New Study Shows Drugs Cheaper For Pets Than People
January 02, 2008
In his latest salvo against the pricing practices of large drug companies, U.S. Rep. Tom Allen published a new study November 8 showing drug makers charge less for animal drugs than for equivalent medicines for people. The study found, for instance, that a month's supply of SmithKline Beecham's widely used Augmentin, whose active ingredients are the antibiotic amoxicillin and clavulinic acid, costs 163 percent less at a veterinary pharmacy than at drugstores for people.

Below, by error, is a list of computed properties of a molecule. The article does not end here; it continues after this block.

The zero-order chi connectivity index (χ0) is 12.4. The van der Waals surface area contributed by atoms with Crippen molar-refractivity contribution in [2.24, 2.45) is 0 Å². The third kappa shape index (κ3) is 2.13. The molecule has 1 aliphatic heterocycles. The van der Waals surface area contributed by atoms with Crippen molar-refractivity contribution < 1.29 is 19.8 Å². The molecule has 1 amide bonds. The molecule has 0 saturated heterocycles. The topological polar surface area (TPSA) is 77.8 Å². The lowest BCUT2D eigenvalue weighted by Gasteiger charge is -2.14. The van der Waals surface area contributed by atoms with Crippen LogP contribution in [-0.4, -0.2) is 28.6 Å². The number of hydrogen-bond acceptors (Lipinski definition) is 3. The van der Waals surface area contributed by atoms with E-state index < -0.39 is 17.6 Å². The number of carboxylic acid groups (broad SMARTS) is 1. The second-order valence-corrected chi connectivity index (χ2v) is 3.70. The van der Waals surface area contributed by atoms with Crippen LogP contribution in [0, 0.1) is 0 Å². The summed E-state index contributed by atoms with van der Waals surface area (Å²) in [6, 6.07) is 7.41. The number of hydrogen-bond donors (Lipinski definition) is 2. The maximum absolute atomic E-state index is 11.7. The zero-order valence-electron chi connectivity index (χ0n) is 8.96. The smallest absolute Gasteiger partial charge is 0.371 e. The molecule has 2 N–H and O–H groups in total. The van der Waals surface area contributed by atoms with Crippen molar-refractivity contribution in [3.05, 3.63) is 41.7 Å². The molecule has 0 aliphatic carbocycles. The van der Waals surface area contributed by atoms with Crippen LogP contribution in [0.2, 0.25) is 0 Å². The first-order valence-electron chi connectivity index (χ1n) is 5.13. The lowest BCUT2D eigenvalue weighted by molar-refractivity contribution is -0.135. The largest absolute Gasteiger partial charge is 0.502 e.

Allen, a Maine Democrat who is chief sponsor of a House of Representatives bill that aims to lower drug costs for senior citizens and others without prescription drug insurance, said the study was the latest evidence that U.S pharmaceutical companies? pricing practices are unfair. The most profitable industry in the country is charging the highest prices in the world to the people who can least afford it. No matter how you slice it, seniors and others who don?t have prescription drug coverage pay by far the highest prices in the world.
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